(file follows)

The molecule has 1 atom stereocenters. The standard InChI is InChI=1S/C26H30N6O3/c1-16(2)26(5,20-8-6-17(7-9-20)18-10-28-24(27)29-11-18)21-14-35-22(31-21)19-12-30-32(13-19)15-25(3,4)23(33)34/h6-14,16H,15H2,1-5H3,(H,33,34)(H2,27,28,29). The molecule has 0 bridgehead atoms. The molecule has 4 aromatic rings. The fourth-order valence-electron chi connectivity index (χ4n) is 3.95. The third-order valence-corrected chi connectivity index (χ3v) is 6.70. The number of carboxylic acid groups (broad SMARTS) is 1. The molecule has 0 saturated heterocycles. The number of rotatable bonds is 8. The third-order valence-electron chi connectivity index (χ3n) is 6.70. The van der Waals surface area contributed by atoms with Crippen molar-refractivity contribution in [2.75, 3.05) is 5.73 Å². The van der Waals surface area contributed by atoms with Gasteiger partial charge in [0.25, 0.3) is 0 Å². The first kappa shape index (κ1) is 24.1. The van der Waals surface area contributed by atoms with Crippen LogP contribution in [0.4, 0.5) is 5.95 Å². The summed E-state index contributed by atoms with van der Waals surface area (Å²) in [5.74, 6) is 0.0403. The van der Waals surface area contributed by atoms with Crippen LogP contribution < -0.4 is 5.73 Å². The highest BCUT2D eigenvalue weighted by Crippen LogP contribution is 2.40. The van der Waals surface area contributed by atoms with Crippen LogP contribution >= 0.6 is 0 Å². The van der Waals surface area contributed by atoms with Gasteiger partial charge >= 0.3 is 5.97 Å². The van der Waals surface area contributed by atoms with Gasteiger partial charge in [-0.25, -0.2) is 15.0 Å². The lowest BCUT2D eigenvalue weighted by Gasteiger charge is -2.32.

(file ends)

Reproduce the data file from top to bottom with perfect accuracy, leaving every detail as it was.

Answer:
The molecule has 1 atom stereocenters. The standard InChI is InChI=1S/C26H30N6O3/c1-16(2)26(5,20-8-6-17(7-9-20)18-10-28-24(27)29-11-18)21-14-35-22(31-21)19-12-30-32(13-19)15-25(3,4)23(33)34/h6-14,16H,15H2,1-5H3,(H,33,34)(H2,27,28,29). The molecule has 0 bridgehead atoms. The molecule has 4 aromatic rings. The fourth-order valence-electron chi connectivity index (χ4n) is 3.95. The third-order valence-corrected chi connectivity index (χ3v) is 6.70. The number of carboxylic acid groups (broad SMARTS) is 1. The molecule has 0 saturated heterocycles. The number of rotatable bonds is 8. The third-order valence-electron chi connectivity index (χ3n) is 6.70. The van der Waals surface area contributed by atoms with Crippen molar-refractivity contribution in [2.75, 3.05) is 5.73 Å². The van der Waals surface area contributed by atoms with Gasteiger partial charge in [0.25, 0.3) is 0 Å². The first kappa shape index (κ1) is 24.1. The van der Waals surface area contributed by atoms with Crippen LogP contribution in [0.4, 0.5) is 5.95 Å². The summed E-state index contributed by atoms with van der Waals surface area (Å²) in [5.74, 6) is 0.0403. The van der Waals surface area contributed by atoms with Crippen LogP contribution < -0.4 is 5.73 Å². The highest BCUT2D eigenvalue weighted by Crippen LogP contribution is 2.40. The van der Waals surface area contributed by atoms with Crippen LogP contribution >= 0.6 is 0 Å². The van der Waals surface area contributed by atoms with Gasteiger partial charge >= 0.3 is 5.97 Å². The van der Waals surface area contributed by atoms with Gasteiger partial charge in [-0.25, -0.2) is 15.0 Å². The lowest BCUT2D eigenvalue weighted by Gasteiger charge is -2.32.